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Managing Depression After Acute Coronary Syndrome

Managing Depression After Acute Coronary Syndrome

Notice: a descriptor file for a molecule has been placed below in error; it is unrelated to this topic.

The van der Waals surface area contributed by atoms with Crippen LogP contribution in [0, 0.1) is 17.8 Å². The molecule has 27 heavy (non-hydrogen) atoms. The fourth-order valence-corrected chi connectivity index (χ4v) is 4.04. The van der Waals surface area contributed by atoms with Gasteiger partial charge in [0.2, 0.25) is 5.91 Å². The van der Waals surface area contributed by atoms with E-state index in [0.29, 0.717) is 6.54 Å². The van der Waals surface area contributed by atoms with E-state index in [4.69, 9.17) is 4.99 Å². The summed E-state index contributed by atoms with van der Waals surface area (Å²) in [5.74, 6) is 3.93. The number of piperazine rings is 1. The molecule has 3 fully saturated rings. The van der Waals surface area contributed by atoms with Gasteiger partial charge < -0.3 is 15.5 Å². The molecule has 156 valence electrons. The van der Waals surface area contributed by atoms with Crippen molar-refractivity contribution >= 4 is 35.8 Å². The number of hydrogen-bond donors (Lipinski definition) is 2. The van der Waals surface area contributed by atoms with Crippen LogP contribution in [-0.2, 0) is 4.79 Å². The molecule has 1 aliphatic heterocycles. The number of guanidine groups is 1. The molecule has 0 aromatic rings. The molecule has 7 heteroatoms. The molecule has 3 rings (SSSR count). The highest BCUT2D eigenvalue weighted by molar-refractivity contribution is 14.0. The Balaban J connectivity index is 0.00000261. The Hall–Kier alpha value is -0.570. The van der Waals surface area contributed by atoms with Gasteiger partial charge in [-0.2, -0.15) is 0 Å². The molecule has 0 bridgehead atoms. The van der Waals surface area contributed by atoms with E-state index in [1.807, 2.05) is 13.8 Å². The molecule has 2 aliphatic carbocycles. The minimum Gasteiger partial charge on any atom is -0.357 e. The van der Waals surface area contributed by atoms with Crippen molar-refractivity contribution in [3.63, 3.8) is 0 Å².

Each year, about 1.2 million Americans survive an acute coronary syndrome (ACS) event, many of whom have clinically significant and persistent depression. “Post- ACS depression has been associated with higher risk of ACS recurrence and a doubling of increased risk of all-cause mortality,” explains Karina W. Davidson, PhD. “Persistent depression after an ACS event correlates with an even higher morbidity and mortality risk. Considering its burden on the healthcare system, efforts to reduce persistent post- ACS depression are important.” Despite knowledge of these associations, routine management of depression after ACS events remains poor. Historically, clinicians have been inefficient in screening for depression and lack effective approaches to treating it. Further compounding the problem are the weak effects often linked to depression treatments and limited options if initial therapies and efforts fail. For patients who have had an ACS event, psychotherapy and/or psychotropic medications are oftentimes not integrated into care. The CODIACS Vanguard Trial At ACC.13, Dr. Davidson and colleagues presented results from the Comparison of Depression Interventions after Acute Coronary Syndrome (CODIACS) Vanguard trial. It was designed to determine the feasibility, efficacy, and costs of a centralized, stepped, patient preference–based depression care system for patients after experiencing an ACS event. The study, which was also published in JAMA Internal Medicine, involved 150 patients who had depression scores of 10 or higher (out of 60) on the Beck Depression Inventory (BDI) scale 2 to 6 months after an ACS event. “CODIACS Vanguard was designed to provide depression treatment several months after an ACS,” explains Dr. Davidson, who was lead author of the trial. “This is when most transient depressive reactions...
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